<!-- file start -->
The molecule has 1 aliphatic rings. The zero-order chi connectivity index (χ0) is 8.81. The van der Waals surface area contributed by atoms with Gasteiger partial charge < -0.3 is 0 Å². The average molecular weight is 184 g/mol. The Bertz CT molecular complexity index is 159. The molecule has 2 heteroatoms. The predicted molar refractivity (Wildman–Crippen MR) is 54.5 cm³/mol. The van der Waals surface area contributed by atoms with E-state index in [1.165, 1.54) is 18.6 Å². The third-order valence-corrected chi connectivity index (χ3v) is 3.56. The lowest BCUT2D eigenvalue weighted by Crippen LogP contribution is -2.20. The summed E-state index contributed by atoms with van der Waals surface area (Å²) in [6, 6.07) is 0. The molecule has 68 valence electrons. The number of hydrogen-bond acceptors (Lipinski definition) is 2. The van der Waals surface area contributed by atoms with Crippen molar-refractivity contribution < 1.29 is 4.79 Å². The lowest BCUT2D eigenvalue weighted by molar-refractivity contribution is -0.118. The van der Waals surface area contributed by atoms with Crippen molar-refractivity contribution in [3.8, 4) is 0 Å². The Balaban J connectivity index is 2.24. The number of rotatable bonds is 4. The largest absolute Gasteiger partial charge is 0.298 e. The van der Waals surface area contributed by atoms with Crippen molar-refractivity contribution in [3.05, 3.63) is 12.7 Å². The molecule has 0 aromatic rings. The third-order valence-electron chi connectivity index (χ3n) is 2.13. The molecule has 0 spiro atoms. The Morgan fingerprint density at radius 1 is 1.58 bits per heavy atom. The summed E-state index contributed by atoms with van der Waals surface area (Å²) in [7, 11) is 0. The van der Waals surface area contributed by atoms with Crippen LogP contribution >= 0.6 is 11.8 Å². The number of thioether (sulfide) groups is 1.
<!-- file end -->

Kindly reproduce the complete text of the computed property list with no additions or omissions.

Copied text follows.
The molecule has 1 aliphatic rings. The zero-order chi connectivity index (χ0) is 8.81. The van der Waals surface area contributed by atoms with Gasteiger partial charge < -0.3 is 0 Å². The average molecular weight is 184 g/mol. The Bertz CT molecular complexity index is 159. The molecule has 2 heteroatoms. The predicted molar refractivity (Wildman–Crippen MR) is 54.5 cm³/mol. The van der Waals surface area contributed by atoms with E-state index in [1.165, 1.54) is 18.6 Å². The third-order valence-corrected chi connectivity index (χ3v) is 3.56. The lowest BCUT2D eigenvalue weighted by Crippen LogP contribution is -2.20. The summed E-state index contributed by atoms with van der Waals surface area (Å²) in [6, 6.07) is 0. The molecule has 68 valence electrons. The number of hydrogen-bond acceptors (Lipinski definition) is 2. The van der Waals surface area contributed by atoms with Crippen molar-refractivity contribution < 1.29 is 4.79 Å². The lowest BCUT2D eigenvalue weighted by molar-refractivity contribution is -0.118. The van der Waals surface area contributed by atoms with Crippen molar-refractivity contribution in [3.8, 4) is 0 Å². The Balaban J connectivity index is 2.24. The number of rotatable bonds is 4. The largest absolute Gasteiger partial charge is 0.298 e. The van der Waals surface area contributed by atoms with Crippen molar-refractivity contribution in [3.05, 3.63) is 12.7 Å². The molecule has 0 aromatic rings. The third-order valence-electron chi connectivity index (χ3n) is 2.13. The molecule has 0 spiro atoms. The Morgan fingerprint density at radius 1 is 1.58 bits per heavy atom. The summed E-state index contributed by atoms with van der Waals surface area (Å²) in [7, 11) is 0. The van der Waals surface area contributed by atoms with Crippen LogP contribution >= 0.6 is 11.8 Å². The number of thioether (sulfide) groups is 1.